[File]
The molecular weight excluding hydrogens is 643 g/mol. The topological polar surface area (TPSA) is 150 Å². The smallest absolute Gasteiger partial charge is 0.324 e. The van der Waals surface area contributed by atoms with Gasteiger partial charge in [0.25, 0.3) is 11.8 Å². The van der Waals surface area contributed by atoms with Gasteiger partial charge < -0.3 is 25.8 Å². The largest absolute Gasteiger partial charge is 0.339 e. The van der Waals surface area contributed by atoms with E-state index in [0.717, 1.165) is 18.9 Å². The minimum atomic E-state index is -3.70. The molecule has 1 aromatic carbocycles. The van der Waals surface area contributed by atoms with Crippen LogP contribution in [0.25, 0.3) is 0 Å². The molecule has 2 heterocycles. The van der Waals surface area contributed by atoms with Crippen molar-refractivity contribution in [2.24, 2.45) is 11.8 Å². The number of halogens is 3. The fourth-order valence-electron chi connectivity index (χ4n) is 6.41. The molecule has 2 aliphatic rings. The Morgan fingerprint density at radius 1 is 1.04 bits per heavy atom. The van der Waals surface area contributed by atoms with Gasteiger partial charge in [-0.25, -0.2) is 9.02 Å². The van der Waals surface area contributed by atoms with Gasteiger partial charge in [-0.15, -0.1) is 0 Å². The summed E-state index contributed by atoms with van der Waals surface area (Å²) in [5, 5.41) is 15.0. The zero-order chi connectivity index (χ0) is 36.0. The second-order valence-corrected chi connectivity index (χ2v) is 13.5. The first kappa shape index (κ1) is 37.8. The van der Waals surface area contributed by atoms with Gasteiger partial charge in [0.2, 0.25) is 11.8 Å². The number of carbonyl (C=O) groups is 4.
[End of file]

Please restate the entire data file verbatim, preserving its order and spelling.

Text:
The molecular weight excluding hydrogens is 643 g/mol. The topological polar surface area (TPSA) is 150 Å². The smallest absolute Gasteiger partial charge is 0.324 e. The van der Waals surface area contributed by atoms with Gasteiger partial charge in [0.25, 0.3) is 11.8 Å². The van der Waals surface area contributed by atoms with Gasteiger partial charge < -0.3 is 25.8 Å². The largest absolute Gasteiger partial charge is 0.339 e. The van der Waals surface area contributed by atoms with E-state index in [0.717, 1.165) is 18.9 Å². The minimum atomic E-state index is -3.70. The molecule has 1 aromatic carbocycles. The van der Waals surface area contributed by atoms with Crippen LogP contribution in [0.25, 0.3) is 0 Å². The molecule has 2 heterocycles. The van der Waals surface area contributed by atoms with Crippen molar-refractivity contribution in [2.24, 2.45) is 11.8 Å². The number of halogens is 3. The fourth-order valence-electron chi connectivity index (χ4n) is 6.41. The molecule has 2 aliphatic rings. The Morgan fingerprint density at radius 1 is 1.04 bits per heavy atom. The van der Waals surface area contributed by atoms with Gasteiger partial charge in [-0.25, -0.2) is 9.02 Å². The van der Waals surface area contributed by atoms with Gasteiger partial charge in [-0.15, -0.1) is 0 Å². The summed E-state index contributed by atoms with van der Waals surface area (Å²) in [5, 5.41) is 15.0. The zero-order chi connectivity index (χ0) is 36.0. The second-order valence-corrected chi connectivity index (χ2v) is 13.5. The first kappa shape index (κ1) is 37.8. The van der Waals surface area contributed by atoms with Gasteiger partial charge in [0.2, 0.25) is 11.8 Å². The number of carbonyl (C=O) groups is 4.